Bishop's Column

24 hours for the Lord

By Bishop James Conley

One of the great gifts and privileges of the priesthood is serving as a minister of God’s forgiveness in the sacrament of confession.

I have been hearing confessions for almost 32 years, since the time I was ordained a priest in May of 1985. I have heard confessions on five continents, in multiple languages, in places and at times I never expected. I have heard confessions in the rain, on a plane, on the beach; I have heard confessions lasting hours, and confessions lasting just a moment or two. I have heard the first confessions of young children, and the confessions of men and women moments from death.

Like most priests my age, I have heard literally thousands of confessions. And I have never tired of the powerful words a priest is privileged to say: “I absolve you from your sins, in the name of the Father, and of the Son, and of the Holy Spirit.”

Jesus Christ spent a large part of his public ministry on earth forgiving sins. And he continues his ministry of forgiveness through the priesthood. He loves each one of us so much that he gave us a sacrament of his mercy: an extraordinary gift through which we can repent of our sins, and receive his forgiveness. The Lord gave us the sacrament of confession so that our sins need not stand in the way of full and true freedom, in this life or in the next. Confession makes manifest, obvious, and concrete the Lord’s desire to make each one of us holy. 

Sin separates us from God. Grave sin ruptures our unity with the Lord at its root. Venial sins—the things we often think are unimportant, compound one on top of another, until habits and patterns of sinfulness become a wall between us, and the love of God. Confession breaks down that wall of sin and restores our unity with God. Confession is the mercy of a loving Father, forgiving us because he loves us as his sons and daughters.

It is a humbling privilege to pronounce the words of absolution, and to know that Christ works through me, and works through all priests, to bestow God’s gift of forgiveness, of freedom, of restored unity and renewed friendship with Jesus Christ, on his beloved sons and daughters.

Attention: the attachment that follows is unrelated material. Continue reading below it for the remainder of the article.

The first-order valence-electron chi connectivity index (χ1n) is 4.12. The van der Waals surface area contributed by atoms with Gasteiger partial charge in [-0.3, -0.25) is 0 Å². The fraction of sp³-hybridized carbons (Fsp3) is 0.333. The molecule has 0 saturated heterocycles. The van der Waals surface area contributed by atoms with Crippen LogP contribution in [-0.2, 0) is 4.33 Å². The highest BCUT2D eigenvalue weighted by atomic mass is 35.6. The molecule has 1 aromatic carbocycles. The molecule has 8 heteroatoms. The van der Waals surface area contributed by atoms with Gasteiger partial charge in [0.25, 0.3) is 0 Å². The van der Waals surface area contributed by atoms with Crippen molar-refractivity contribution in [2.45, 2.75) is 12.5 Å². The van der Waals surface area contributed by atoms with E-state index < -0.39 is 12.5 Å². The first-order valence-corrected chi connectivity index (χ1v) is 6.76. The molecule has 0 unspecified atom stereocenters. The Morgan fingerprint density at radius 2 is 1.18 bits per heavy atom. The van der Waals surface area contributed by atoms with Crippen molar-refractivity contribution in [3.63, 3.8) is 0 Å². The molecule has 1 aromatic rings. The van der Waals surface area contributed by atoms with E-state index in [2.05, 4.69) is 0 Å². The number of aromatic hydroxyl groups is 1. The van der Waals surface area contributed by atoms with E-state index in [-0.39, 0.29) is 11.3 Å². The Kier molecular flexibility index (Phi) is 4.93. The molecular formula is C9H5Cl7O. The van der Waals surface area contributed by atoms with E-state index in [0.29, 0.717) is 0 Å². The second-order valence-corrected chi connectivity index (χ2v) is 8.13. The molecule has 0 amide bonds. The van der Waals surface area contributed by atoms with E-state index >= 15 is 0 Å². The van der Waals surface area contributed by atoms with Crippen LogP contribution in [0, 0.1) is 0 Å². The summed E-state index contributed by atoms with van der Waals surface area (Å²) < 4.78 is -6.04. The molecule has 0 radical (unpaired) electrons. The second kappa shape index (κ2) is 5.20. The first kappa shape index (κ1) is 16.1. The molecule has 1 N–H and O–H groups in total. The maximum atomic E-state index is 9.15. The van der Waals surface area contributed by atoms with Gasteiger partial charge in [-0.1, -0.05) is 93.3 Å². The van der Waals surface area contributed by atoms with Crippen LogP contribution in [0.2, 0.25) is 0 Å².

Confession is not a place of judgment—God’s judgment, or the priest’s. Confession is not a place of shame. Confession is the forgiveness of God, made manifest in heartfelt prayers of two sinners; one of whom is the ordained priest, called by God to stand mercifully in the place of Jesus Christ, and the other the penitent who is seeking forgiveness.

It is a privilege for me to stand in Christ’s place, and to forgive sins in the name of Jesus. It is also, of course, a privilege for me, as a penitent in need of forgiveness, to confess my own sins to a brother priest of Jesus Christ, and to hear those sweet words of absolution, knowing that my sins are forgiven.

Confession is a gift, and I hope that each one of you will receive that gift regularly. During Lent, when we are conscious of our sins in a particular way, and we are more acutely aware of our need for God’s mercy, it is especially fruitful to go to confession. It is a grace to celebrate Christ’s resurrection at Easter, after we have experienced God’s mercy, through the sacrament of penance, during Lent.

This year, as we have done in years past, the city of Lincoln will participate in the 24 Hours for the Lord, a 24-hour period of continuously available confessions at the Cathedral of the Risen Christ. I, and many other priests, will be available to offer the sacrament of penance, from 6 p.m. on Friday, March 24, until 6 p.m. on Saturday, March 25. Pope Francis has highly encouraged the bishops of the world to make this available, as much as possible, in dioceses everywhere.

I invite Catholics who are not in the habit of regular confession—those who have not gone to confession for years, especially—to come to the sacrament of God’s mercy during 24 Hours for the Lord. I also invite those whose work schedules or other obligations do not allow them many opportunities to come to confession—at any time during the day or night—during 24 Hours for the Lord.

I invite and encourage all Catholics in the Diocese of Lincoln to go to confession this Lent, during 24 Hours for the Lord, or at another time. God wants us to be free from sin. God wants us to live in true and lasting friendship with Him. God wants to give us all the extraordinary gift of his mercy. 

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